Final National Accounts for Norway 2018 for production and value added


2018 was a good year for the Norwegian Economy. The Gross Domestic Product (GDP) for Mainland Norway grew by 2.2 per cent from the previous year, in line with preliminary estimates published in February 2019. Final figures have not changed the overall macroeconomic picture of the Norwegian economy but provide more information about the annual economic development on a more detailed level.

The Norwegian Economy was in a period of growth in 2018, following a downturn that lasted until the second half of 2016. The annual growth in 2018 was the strongest seen in Norway since 2014. GDP for Mainland Norway in fixed prices rose by 2.2 per cent, around the same level as current projections for 2019, currently estimated at 2.3 per cent.

Total GDP, where the oil extraction industry, pipeline transportation and ocean transport is included, grew at a slower rate, at 1.1 per cent from 2017. Final GDP is 0.2 percentage points lower than preliminary estimates. The revision is caused by a downward adjustment in value added for the oil extraction industry, as a result of higher intermediate consumption than previously estimated.

While the big picture saw small revisions measured in fixed prices, the growth is somewhat adjusted upwards in current prices. This is particularly true for Mainland Norway, and the GDP price deflator is correspondingly larger than preliminary estimates.

GDP for Mainland Norway ended at 2,936 billion NOK in 2018, while GDP was 3,554 billion NOK, or 671,100 NOK per capita.

Macroeconomic indicators. Revised and earlier published numbers for 2018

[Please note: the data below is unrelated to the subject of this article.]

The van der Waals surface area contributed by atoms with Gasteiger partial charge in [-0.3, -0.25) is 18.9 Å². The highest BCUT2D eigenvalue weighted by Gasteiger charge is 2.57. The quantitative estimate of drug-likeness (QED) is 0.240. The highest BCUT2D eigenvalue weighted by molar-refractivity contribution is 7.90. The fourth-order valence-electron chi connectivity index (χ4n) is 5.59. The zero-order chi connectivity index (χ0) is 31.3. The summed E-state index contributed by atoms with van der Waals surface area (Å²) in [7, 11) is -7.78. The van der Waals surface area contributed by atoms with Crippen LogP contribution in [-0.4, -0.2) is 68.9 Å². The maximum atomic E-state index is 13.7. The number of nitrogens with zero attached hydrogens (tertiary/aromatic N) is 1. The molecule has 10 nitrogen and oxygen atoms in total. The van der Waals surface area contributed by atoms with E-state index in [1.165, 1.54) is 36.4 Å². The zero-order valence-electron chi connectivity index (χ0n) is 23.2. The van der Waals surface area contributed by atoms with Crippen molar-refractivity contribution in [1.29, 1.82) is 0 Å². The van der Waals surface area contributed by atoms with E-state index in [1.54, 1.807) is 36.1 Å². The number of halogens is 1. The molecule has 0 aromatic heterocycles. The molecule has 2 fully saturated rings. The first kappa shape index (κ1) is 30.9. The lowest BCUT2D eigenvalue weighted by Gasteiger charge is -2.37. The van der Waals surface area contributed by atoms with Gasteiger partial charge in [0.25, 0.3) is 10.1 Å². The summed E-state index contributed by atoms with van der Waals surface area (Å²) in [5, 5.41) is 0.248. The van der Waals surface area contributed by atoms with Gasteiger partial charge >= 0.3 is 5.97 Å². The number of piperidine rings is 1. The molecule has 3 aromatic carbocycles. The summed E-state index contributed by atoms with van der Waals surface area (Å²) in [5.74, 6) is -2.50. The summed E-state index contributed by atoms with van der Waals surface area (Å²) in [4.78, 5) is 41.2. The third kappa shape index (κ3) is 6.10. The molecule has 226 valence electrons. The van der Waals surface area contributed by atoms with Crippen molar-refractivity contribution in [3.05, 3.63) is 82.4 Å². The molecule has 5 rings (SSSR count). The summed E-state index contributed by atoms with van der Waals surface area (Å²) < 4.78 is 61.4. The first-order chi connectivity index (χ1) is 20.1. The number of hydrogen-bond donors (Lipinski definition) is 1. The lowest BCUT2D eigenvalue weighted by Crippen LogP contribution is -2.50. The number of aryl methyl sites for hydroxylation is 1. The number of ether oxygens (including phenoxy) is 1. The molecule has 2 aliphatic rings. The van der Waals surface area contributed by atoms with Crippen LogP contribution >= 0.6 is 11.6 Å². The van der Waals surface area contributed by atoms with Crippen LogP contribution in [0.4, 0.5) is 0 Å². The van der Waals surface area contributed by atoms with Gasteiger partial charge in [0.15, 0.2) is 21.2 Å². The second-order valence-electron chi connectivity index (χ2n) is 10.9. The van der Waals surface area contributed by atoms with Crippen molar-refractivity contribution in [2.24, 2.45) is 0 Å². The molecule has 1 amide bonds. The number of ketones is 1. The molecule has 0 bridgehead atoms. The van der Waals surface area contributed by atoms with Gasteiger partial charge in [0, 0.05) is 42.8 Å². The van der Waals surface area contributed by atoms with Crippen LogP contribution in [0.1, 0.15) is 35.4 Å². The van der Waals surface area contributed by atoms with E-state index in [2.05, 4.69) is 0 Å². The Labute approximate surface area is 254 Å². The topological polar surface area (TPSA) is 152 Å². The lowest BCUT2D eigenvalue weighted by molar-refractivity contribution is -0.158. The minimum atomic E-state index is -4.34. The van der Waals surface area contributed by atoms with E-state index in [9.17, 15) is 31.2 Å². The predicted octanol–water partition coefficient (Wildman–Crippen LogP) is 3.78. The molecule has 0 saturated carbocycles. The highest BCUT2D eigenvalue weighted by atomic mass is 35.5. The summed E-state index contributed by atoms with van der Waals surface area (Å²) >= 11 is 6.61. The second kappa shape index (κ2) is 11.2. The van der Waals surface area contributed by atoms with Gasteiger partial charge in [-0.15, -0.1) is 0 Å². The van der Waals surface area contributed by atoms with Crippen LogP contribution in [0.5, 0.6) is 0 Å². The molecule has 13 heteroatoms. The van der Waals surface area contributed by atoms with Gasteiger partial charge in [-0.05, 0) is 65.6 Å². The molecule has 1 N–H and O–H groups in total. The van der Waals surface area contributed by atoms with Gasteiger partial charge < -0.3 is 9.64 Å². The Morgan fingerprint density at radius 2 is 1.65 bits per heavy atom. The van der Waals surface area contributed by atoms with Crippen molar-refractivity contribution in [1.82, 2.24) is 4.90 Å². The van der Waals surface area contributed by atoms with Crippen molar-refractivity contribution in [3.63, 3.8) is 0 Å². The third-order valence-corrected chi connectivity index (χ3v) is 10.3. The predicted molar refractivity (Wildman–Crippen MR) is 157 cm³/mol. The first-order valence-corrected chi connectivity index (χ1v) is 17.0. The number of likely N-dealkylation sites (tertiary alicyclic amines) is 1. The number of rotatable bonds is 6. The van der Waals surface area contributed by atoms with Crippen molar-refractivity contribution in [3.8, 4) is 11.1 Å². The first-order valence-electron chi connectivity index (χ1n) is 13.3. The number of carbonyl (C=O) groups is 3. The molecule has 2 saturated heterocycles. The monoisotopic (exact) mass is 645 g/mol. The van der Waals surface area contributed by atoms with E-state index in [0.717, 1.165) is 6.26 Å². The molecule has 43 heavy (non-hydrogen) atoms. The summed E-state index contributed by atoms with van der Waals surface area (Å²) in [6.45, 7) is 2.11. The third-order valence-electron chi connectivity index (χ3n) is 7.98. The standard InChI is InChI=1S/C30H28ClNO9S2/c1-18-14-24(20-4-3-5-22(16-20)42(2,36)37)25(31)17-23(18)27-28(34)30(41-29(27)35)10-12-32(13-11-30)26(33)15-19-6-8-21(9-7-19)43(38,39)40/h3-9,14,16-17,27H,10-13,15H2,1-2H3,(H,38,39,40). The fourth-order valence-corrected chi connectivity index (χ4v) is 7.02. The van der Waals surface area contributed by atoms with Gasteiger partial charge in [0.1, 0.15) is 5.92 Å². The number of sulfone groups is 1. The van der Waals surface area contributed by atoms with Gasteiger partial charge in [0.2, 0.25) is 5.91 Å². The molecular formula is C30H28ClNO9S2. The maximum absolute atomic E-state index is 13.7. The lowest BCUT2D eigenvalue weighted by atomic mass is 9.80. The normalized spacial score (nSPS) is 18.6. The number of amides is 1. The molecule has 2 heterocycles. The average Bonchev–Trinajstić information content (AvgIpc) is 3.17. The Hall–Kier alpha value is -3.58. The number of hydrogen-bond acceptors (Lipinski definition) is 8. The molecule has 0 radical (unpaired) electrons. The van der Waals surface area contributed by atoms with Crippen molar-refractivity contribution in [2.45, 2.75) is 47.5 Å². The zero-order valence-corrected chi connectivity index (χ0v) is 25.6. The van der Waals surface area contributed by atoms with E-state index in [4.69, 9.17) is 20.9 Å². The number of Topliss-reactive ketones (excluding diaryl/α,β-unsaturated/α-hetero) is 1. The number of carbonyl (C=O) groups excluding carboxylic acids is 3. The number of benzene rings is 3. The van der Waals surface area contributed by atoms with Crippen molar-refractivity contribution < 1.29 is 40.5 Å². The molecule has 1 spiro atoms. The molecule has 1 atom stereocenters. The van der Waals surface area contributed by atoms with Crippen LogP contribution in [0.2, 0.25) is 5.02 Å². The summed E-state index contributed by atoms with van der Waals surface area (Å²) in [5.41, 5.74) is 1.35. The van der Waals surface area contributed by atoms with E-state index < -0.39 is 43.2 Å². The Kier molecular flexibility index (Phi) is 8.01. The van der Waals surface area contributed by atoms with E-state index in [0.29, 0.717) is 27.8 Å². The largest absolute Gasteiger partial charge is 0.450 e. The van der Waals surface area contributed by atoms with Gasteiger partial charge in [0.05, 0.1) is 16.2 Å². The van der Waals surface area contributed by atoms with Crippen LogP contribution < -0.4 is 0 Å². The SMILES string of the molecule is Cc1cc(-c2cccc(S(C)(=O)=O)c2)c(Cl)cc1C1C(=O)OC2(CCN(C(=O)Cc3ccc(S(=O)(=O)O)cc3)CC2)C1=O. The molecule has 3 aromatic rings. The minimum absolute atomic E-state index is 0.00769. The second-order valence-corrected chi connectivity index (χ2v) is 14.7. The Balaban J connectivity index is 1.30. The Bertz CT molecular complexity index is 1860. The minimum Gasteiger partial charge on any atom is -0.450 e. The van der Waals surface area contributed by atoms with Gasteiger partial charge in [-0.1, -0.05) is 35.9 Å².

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Main features of the Norwegian Economy in 2018

The annual economic growth in 2018 was broadly based. Value added increased for both manufacturing and mining, and the service industry, with strong growth in retail trade, transportation, telecommunication and ICT services. Agriculture however, experienced a bad year due to drought during the summer, but 2018 was a good year for fisheries and aquaculture.

Both the service industry and manufacturing grew by 0.9 percentage points more than preliminary estimates in 2018. Final annual growth was 3.5 per cent for services and 1.8 per cent for manufacturing. Production of other goods is adjusted downwards 0.9 percentage points, which gave a final growth of 1.2 per cent. The revision is primarily caused by a downward adjustment in construction, which in turn is a result of downward adjustment of investments in commercial buildings.

The value added for the oil extraction industry decreased in 2018. The primary cause was lower production as a natural consequence of more fields reaching maturity, with no new major fields developed until the very end of the year. Intermediate consumption was also higher than previously estimated. As a result, final value added is 1.5 percentage points lower than projected. Measured in fixed prices, the value added for oil extraction saw an annual decline of 5.4 per cent in 2018. Average oil prices grew in 2018, thus in current prices the annual growth rate was 24.6 per cent.

Final figures showed a volume growth in gross fixed capital formation for Mainland Norway of 1.5 per cent from 2017 to 2018, down from 3 per cent in preliminary estimates. While this is a significant downward adjustment, the revision is of a comparable size to those seen in previous years. Gross fixed capital formation for the oil extraction industry grew for the first time since oil prices dropped significantly in 2014, at 0.7 per cent annual volume growth. Preliminary figures show further growth in 2019, estimated at 12.5 per cent. Housing investment, on the other hand, fell by 6.5 per cent in 2018, after an annual increase of roughly 7 per cent since 2010.